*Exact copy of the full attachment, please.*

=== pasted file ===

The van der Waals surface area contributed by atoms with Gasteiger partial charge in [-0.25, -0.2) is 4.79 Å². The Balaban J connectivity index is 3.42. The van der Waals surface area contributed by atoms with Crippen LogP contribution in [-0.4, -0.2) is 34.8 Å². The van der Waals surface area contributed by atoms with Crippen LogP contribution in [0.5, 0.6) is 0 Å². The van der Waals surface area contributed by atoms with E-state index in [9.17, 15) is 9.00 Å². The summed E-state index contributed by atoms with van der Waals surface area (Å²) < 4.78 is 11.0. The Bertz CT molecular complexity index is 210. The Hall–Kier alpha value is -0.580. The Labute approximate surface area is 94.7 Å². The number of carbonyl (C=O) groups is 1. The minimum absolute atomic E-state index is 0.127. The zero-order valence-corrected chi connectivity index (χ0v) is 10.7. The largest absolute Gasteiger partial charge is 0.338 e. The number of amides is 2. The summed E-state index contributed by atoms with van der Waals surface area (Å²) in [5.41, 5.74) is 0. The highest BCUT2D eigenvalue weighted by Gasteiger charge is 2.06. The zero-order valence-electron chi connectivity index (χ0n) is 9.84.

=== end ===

The van der Waals surface area contributed by atoms with Gasteiger partial charge in [-0.25, -0.2) is 4.79 Å². The Balaban J connectivity index is 3.42. The van der Waals surface area contributed by atoms with Crippen LogP contribution in [-0.4, -0.2) is 34.8 Å². The van der Waals surface area contributed by atoms with Crippen LogP contribution in [0.5, 0.6) is 0 Å². The van der Waals surface area contributed by atoms with E-state index in [9.17, 15) is 9.00 Å². The summed E-state index contributed by atoms with van der Waals surface area (Å²) < 4.78 is 11.0. The Bertz CT molecular complexity index is 210. The Hall–Kier alpha value is -0.580. The Labute approximate surface area is 94.7 Å². The number of carbonyl (C=O) groups is 1. The minimum absolute atomic E-state index is 0.127. The zero-order valence-corrected chi connectivity index (χ0v) is 10.7. The largest absolute Gasteiger partial charge is 0.338 e. The number of amides is 2. The summed E-state index contributed by atoms with van der Waals surface area (Å²) in [5.41, 5.74) is 0. The highest BCUT2D eigenvalue weighted by Gasteiger charge is 2.06. The zero-order valence-electron chi connectivity index (χ0n) is 9.84.